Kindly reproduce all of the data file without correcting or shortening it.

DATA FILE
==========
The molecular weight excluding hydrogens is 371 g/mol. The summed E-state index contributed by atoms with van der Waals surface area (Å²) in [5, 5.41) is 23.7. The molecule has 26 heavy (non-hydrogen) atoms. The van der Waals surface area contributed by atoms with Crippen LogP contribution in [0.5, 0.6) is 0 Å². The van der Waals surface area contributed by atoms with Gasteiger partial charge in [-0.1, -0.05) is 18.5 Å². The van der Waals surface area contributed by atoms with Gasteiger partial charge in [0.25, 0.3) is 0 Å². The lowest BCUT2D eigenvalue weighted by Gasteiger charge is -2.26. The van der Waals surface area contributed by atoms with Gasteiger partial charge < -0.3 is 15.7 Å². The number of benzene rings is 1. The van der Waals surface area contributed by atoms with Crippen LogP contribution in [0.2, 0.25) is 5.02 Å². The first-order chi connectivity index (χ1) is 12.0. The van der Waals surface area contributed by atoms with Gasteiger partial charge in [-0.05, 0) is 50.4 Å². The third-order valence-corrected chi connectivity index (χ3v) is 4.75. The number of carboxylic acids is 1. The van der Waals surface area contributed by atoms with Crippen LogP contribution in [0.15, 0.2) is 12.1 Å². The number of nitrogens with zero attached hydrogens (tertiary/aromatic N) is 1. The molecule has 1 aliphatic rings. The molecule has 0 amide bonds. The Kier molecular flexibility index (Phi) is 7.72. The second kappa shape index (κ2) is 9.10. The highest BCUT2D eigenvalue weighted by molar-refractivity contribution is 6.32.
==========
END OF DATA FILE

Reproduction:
The molecular weight excluding hydrogens is 371 g/mol. The summed E-state index contributed by atoms with van der Waals surface area (Å²) in [5, 5.41) is 23.7. The molecule has 26 heavy (non-hydrogen) atoms. The van der Waals surface area contributed by atoms with Crippen LogP contribution in [0.5, 0.6) is 0 Å². The van der Waals surface area contributed by atoms with Gasteiger partial charge in [-0.1, -0.05) is 18.5 Å². The van der Waals surface area contributed by atoms with Gasteiger partial charge in [0.25, 0.3) is 0 Å². The lowest BCUT2D eigenvalue weighted by Gasteiger charge is -2.26. The van der Waals surface area contributed by atoms with Gasteiger partial charge < -0.3 is 15.7 Å². The number of benzene rings is 1. The van der Waals surface area contributed by atoms with Crippen LogP contribution in [0.2, 0.25) is 5.02 Å². The first-order chi connectivity index (χ1) is 12.0. The van der Waals surface area contributed by atoms with Gasteiger partial charge in [-0.05, 0) is 50.4 Å². The third-order valence-corrected chi connectivity index (χ3v) is 4.75. The number of carboxylic acids is 1. The van der Waals surface area contributed by atoms with Crippen LogP contribution in [0.15, 0.2) is 12.1 Å². The number of nitrogens with zero attached hydrogens (tertiary/aromatic N) is 1. The molecule has 1 aliphatic rings. The molecule has 0 amide bonds. The Kier molecular flexibility index (Phi) is 7.72. The second kappa shape index (κ2) is 9.10. The highest BCUT2D eigenvalue weighted by molar-refractivity contribution is 6.32.